A few tips for helping a grieving friend (or, at least, how you can help me)
Everyone is different in how they grieve. Yes, this is true. And yes, it is so hard to know what is needed by someone who is grieving. But that is no excuse not to try. Because it is hard to know and everyone is different, a safe bet is to keep it simple. Short, sweet, and above all else, sincere.
Yes, everyone is different, and so take these and use your own judgment and knowledge of your friend. I have had quite a few big losses in my life and read quite a lot on grief and loss (the week my cousin died we were just starting the chapter on Death, Grief, and Loss in my masters Human Development class, if you can believe it) and here is what I have learned.
- If you say you are going to do something, do it.
If you say you’ll call, you better call when you say you will, or at least at all. If you say you’ll send a card, donation, or condolence, I’ll be looking for it. If you can’t do what you say you would, then at least let me know. A quick text, a short email, just something so that the already abandoned-by-the-deceased me doesn’t feel more abandoned.
- Minimize (or eliminate) small talk.
When conversing with me in the weeks during and after, know I can’t do small talk. I’m sorry, the biggest event in my life just happened, and you want to talk about the weather getting cold? I’m standing in front of you with my heart ripped open and you want to tell me about the traffic you hit getting to the funeral?
Ask me about my lost loved one (she’s all I can think about or want to talk about right now). Ask me about my experience surrounding the loss. At least ask me what I would like to talk about. For me, I never would have expected that I’d want to talk about how it all happened, but it was key in my processing of the event. In this time, only very meaningful things are of interest. “Life is short” is the reason we are meeting or having this conversation in the first place, so let us not waste that time on unimportant topics.
At least ask if I’d like to change the subject or talk about something like that, and look for signals that I’m uninterested since I won’t be able to tell you. These signals include one word answers, feigned enthusiasm, looking around the room. I get that you are uncomfortable with my puffy eyelids and waterworks ready to burst at any moment, but that is all part of what I need to do right now. I’m sorry you are “uncomfortable.” I’m “heart-ripped out of my chest and stomped on.” Consider. Get comfortable with silence and please don’t fill the dead air with your hot air. It’s exhausting for me. I’ve already gotten little to no sleep and therefore I have little to no patience.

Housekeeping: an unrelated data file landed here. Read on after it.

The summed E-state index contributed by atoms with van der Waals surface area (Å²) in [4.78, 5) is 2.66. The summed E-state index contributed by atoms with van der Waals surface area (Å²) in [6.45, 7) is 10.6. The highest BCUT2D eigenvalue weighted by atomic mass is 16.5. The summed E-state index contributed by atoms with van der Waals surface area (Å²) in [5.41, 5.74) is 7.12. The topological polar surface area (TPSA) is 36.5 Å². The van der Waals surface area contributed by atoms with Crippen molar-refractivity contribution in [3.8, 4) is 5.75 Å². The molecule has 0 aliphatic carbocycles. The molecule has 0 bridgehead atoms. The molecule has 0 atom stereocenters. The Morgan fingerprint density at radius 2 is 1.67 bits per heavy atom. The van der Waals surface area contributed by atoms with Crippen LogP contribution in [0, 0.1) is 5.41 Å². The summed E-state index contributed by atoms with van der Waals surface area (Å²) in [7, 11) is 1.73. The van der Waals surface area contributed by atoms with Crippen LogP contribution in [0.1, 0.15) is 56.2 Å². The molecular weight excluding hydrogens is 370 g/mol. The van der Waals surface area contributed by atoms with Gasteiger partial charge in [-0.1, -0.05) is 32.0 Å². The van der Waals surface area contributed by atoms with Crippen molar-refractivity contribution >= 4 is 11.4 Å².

- Don’t say nothing.
If you think we are at all friends, don’t say nothing. And try not to say only one “I’m sorry” though this is certainly all I ask and better than nothing. Check in on me again in a few days or a week. Just because the funeral is over, my mourning is not.
Here are some suggestions for good things to say when you aren’t sure what to say and you are using that as an excuse to say nothing:
“Let me know if there is anything I can do.” It is more than likely I won’t hit you up, so don’t stress about offering, but think about how much it means to me to have that offer extended and follow through if I do ask (see #1). Better still, suggest something you can do, or just do it. Here’s more on that: http://www.huffingtonpost.com/megan-devine/death-and-dying_b_4329830.html.
Another favorite: “Thinking of you. No need to reply.”
The best, and this one is for all of you who say “Well, really what can you say to someone who just suffered such a loss (which just sounds to me like ‘so why try?’)?” – “There are no words.” I know you think it might sound cliché and that everyone else is saying it, but this isn’t about how unique you can be. Everyone is sincere in their sympathy, because everyone has been or will be touched by death. This isn’t about how you can stand out from the crowd. In fact, this isn’t about you at all. This is about supporting me, your friend. If you feel the need to impart more sincerity, send a private message (instead of posting on my Facebook wall), or send a card, or give me a call, or ask to visit.
Just because you are uncomfortable with the idea of death or loss, that doesn’t get you off the hook. I have no room for sympathy for your issues right now. I barely have the emotional room left to have sympathy for my own family members who have suffered the same loss, but I do have it, and that’s something else I’m grappling with right now. It is also something else to talk to me about, in case you are struggling to find something: how my loved ones are doing with the loss. But don’t immediately change the subject to them, please. I’m here, too. Just because it was their wife or their mother who passed, and in your mind I’m less affected, doesn’t mean I’m not feeling like I need support.
Above all with each of these, just ASK. Ask what I need, ask how I’d like you to help me or handle it.
If you’ve committed one of these “grievances,” pun (not?) intended, know that a simple apology would suffice. I’m not looking to hold a grudge, I’m just looking to be understood, to be supported, to feel validated. Don’t tell me why you did what you did, either. Don’t make excuses because they probably aren’t good enough for having ditched or dissed me in my time of need. Just say “I’m sorry.” A simple I’m sorry (for your loss) from the very start could have saved you from the need to apologize now. So just remember those two simple words.
Two simple words from me: Thank you. A special thanks to those of you who showed me during this time how to do sympathy right. You are the model upon which I’m basing these tips. I only hope I can be there for you the ways you were there for me.